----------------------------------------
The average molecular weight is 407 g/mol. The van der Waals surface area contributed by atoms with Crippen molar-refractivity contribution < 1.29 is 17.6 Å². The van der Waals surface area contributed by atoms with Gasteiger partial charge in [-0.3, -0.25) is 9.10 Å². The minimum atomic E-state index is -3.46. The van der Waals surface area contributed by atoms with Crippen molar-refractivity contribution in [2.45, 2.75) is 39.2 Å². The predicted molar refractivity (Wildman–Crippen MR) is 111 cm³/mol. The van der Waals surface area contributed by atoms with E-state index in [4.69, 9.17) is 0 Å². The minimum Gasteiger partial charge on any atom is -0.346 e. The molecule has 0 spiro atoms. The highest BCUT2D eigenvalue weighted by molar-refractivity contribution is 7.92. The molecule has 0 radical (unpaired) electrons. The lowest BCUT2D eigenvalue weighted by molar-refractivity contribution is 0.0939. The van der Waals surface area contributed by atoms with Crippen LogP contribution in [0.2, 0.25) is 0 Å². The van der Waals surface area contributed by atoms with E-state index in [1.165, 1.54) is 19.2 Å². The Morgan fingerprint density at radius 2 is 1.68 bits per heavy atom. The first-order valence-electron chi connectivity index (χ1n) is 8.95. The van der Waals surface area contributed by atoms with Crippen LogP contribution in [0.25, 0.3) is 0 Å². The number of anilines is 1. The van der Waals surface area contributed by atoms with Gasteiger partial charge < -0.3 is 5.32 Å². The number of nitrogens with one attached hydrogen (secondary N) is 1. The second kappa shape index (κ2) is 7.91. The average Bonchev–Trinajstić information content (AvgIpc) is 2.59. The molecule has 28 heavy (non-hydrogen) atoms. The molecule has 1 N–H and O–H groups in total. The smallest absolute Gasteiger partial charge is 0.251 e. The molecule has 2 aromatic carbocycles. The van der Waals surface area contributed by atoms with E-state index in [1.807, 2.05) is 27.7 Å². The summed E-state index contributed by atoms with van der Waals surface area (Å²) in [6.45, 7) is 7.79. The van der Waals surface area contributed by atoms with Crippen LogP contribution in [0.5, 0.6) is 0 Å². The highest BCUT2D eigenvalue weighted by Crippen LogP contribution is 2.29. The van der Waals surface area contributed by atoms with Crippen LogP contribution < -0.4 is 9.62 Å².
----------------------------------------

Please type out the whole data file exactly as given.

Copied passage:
The average molecular weight is 407 g/mol. The van der Waals surface area contributed by atoms with Crippen molar-refractivity contribution < 1.29 is 17.6 Å². The van der Waals surface area contributed by atoms with Gasteiger partial charge in [-0.3, -0.25) is 9.10 Å². The minimum atomic E-state index is -3.46. The van der Waals surface area contributed by atoms with Crippen molar-refractivity contribution in [2.45, 2.75) is 39.2 Å². The predicted molar refractivity (Wildman–Crippen MR) is 111 cm³/mol. The van der Waals surface area contributed by atoms with E-state index in [4.69, 9.17) is 0 Å². The minimum Gasteiger partial charge on any atom is -0.346 e. The molecule has 0 spiro atoms. The highest BCUT2D eigenvalue weighted by molar-refractivity contribution is 7.92. The molecule has 0 radical (unpaired) electrons. The lowest BCUT2D eigenvalue weighted by molar-refractivity contribution is 0.0939. The van der Waals surface area contributed by atoms with Crippen LogP contribution in [0.2, 0.25) is 0 Å². The van der Waals surface area contributed by atoms with E-state index in [1.165, 1.54) is 19.2 Å². The Morgan fingerprint density at radius 2 is 1.68 bits per heavy atom. The first-order valence-electron chi connectivity index (χ1n) is 8.95. The van der Waals surface area contributed by atoms with Crippen LogP contribution in [0.25, 0.3) is 0 Å². The number of anilines is 1. The van der Waals surface area contributed by atoms with Gasteiger partial charge < -0.3 is 5.32 Å². The number of nitrogens with one attached hydrogen (secondary N) is 1. The second kappa shape index (κ2) is 7.91. The average Bonchev–Trinajstić information content (AvgIpc) is 2.59. The molecule has 28 heavy (non-hydrogen) atoms. The molecule has 1 N–H and O–H groups in total. The smallest absolute Gasteiger partial charge is 0.251 e. The molecule has 2 aromatic carbocycles. The van der Waals surface area contributed by atoms with E-state index in [1.807, 2.05) is 27.7 Å². The summed E-state index contributed by atoms with van der Waals surface area (Å²) in [6.45, 7) is 7.79. The van der Waals surface area contributed by atoms with Crippen LogP contribution in [0.5, 0.6) is 0 Å². The highest BCUT2D eigenvalue weighted by Crippen LogP contribution is 2.29. The van der Waals surface area contributed by atoms with Crippen LogP contribution < -0.4 is 9.62 Å².